I discovered Scrivener through some classmates in my creative writing MFA program and it has some truly amazing features every type of writer can use. Scrivener is a word processor designed for authors. Created by the Literature & Latte software company, Scrivener is advertises as "Typewriter. Ring-binder. Scrapbook. Scrivener combines all the tools you need to craft your first draft, from nascent notion to final full stop." The program stays true to what the website goes on to say that "Scrivener won't tell you how to write—it simply provides everything you need to start writing and keep writing." Intrigued yet? Scrivener isn't as mysterious as it seems and it's interface isn't hard to get used to with features like character boards, a drag-and-drop mechanic for story sections so you can easily re-arrange, and multiple exporting formats.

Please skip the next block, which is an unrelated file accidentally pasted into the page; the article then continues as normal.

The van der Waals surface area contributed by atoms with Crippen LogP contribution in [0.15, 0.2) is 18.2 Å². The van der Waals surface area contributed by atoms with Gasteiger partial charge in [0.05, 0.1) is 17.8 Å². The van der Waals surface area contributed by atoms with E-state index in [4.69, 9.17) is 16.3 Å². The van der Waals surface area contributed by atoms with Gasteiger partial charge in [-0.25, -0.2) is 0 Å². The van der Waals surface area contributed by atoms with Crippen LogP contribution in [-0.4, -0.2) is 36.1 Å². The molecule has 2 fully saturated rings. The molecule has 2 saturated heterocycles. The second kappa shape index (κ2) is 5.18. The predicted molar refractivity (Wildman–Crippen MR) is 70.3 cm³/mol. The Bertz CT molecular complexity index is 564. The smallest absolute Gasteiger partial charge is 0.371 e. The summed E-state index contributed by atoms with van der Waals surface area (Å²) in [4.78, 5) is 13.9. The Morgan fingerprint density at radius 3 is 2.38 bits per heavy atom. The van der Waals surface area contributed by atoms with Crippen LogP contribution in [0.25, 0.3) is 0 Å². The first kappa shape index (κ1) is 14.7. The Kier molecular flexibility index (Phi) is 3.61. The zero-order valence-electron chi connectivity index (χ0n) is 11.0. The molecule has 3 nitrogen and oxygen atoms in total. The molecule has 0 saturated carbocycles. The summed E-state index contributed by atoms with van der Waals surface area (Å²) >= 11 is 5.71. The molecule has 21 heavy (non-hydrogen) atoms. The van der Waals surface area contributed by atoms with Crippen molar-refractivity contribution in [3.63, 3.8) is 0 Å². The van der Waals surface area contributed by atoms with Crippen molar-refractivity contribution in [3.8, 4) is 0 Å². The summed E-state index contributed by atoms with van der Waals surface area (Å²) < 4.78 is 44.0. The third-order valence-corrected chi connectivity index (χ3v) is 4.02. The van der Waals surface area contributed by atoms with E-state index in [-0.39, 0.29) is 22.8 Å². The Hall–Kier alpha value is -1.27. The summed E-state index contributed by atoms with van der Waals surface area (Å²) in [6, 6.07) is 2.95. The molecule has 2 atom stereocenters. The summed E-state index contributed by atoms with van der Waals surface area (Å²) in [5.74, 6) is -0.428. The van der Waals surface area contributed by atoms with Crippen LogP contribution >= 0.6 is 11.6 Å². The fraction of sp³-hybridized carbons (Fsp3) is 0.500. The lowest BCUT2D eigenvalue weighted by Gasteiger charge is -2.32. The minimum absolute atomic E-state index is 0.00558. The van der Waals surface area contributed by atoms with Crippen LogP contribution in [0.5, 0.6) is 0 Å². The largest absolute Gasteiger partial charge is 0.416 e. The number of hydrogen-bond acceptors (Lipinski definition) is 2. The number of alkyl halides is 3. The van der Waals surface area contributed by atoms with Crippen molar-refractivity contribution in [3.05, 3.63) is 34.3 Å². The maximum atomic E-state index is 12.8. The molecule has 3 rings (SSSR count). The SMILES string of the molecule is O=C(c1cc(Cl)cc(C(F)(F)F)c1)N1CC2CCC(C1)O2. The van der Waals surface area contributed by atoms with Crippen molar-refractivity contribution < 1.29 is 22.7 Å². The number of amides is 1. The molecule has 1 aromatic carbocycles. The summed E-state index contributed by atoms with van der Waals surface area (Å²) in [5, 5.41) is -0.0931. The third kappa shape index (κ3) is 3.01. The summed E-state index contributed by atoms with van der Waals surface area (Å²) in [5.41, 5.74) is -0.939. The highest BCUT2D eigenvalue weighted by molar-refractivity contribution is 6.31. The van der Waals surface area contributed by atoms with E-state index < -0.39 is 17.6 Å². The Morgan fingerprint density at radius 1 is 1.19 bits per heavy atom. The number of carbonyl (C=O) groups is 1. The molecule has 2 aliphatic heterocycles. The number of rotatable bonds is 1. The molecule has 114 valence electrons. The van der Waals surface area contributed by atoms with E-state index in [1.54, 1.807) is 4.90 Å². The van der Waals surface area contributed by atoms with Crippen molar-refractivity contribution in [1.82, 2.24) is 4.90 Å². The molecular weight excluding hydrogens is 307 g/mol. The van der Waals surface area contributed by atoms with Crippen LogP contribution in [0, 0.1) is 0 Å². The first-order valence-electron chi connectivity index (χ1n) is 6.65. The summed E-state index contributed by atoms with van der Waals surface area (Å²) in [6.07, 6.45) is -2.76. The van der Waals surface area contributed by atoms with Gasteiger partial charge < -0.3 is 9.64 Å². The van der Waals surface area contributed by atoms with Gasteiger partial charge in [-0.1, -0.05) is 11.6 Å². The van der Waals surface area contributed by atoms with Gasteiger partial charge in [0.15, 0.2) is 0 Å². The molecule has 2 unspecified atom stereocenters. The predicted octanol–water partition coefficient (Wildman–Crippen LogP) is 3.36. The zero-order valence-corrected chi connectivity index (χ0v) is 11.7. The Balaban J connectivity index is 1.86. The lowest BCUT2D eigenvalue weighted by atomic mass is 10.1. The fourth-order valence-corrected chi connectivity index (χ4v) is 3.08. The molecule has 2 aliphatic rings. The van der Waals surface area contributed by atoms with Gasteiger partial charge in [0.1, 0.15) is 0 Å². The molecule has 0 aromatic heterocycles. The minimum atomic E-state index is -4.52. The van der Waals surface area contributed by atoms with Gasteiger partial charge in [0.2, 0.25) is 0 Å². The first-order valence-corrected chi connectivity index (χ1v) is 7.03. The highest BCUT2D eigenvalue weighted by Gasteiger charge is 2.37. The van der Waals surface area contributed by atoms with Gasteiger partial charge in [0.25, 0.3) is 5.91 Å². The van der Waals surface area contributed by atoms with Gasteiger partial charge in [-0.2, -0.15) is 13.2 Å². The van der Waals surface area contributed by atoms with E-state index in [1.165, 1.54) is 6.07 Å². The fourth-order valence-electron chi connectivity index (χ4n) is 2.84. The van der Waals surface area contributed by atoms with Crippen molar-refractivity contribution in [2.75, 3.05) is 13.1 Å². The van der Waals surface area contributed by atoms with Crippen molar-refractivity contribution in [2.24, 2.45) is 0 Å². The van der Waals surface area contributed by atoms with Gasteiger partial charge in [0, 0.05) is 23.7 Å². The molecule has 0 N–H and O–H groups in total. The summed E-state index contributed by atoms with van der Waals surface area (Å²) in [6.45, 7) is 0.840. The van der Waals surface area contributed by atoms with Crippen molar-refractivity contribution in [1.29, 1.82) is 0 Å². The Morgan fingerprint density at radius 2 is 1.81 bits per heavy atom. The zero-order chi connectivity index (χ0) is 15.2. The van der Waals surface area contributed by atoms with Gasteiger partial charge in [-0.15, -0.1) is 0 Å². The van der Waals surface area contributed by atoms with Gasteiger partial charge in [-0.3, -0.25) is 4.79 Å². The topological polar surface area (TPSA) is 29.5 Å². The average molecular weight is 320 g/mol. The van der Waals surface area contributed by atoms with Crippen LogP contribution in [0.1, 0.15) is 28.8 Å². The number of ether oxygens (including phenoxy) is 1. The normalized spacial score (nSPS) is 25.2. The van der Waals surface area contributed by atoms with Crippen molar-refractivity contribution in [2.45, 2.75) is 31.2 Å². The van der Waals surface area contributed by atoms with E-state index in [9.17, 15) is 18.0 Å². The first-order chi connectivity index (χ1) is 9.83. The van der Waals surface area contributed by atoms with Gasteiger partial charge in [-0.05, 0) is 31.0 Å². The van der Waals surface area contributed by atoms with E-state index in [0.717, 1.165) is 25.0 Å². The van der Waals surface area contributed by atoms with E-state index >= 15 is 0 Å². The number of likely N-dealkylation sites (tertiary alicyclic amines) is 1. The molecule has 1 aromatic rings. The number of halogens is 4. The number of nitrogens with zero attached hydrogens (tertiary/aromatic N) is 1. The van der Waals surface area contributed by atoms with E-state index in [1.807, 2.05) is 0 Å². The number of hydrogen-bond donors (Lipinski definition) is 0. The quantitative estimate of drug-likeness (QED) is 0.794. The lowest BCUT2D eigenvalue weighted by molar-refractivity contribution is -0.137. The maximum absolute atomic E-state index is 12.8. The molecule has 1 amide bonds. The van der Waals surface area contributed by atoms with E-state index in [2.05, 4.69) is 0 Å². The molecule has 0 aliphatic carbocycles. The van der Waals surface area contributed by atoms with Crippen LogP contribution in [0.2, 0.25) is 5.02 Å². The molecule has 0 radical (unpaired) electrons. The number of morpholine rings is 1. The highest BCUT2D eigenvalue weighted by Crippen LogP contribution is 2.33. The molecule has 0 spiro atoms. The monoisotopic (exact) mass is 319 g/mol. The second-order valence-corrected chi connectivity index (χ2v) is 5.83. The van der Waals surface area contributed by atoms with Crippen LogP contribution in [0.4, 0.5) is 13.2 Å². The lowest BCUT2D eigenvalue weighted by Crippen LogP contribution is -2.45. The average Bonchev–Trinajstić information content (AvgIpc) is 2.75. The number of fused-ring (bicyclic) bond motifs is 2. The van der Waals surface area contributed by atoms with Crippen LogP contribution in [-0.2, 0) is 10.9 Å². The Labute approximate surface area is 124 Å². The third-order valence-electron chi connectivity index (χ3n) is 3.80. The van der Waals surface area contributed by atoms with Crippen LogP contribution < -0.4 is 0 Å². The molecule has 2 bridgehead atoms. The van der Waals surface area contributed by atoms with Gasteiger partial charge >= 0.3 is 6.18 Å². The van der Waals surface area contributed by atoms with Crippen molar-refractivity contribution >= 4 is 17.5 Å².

When I went to File to start a new project I chose the fiction layout of Novel (With Parts), which automatically loaded up the layout in the photo above (you can see official layouts photos on their website, too). Having a chapter then scene break down is really great for when your work starts getting long, especially if you're workshopping the story or sending out parts to be edited. The start up screen for this template boasts that the template and layout is customizable, as well. The board, such as character, places, and research, are designed like sticky notes on a cork board and made me feel at home inside the program. Within even one tab, like manuscript, part, chapter, or any others you may create, you have multiple choices on how you want to build and organize the space as you can toggle between a free write screen, its own cork board, and a list-like function that I'd personally used for outlining or as a chapter list.
There's in depth tutorials inside the program and on their YouTube channel, which gives me the sense that the developers really care about the author process. if you're looking for a place to write scripts, they have six preset layout options from what I saw, from BBC radio to comics. There's also templates for lecture, recipes, and research proposals to name a few more. A Standard Licence for the program on Windows or MacOS is $49, or $41.65 for students and academics, and $19.99 for the iOS app and you can give it a try first with the 30 days use free trial download from their website.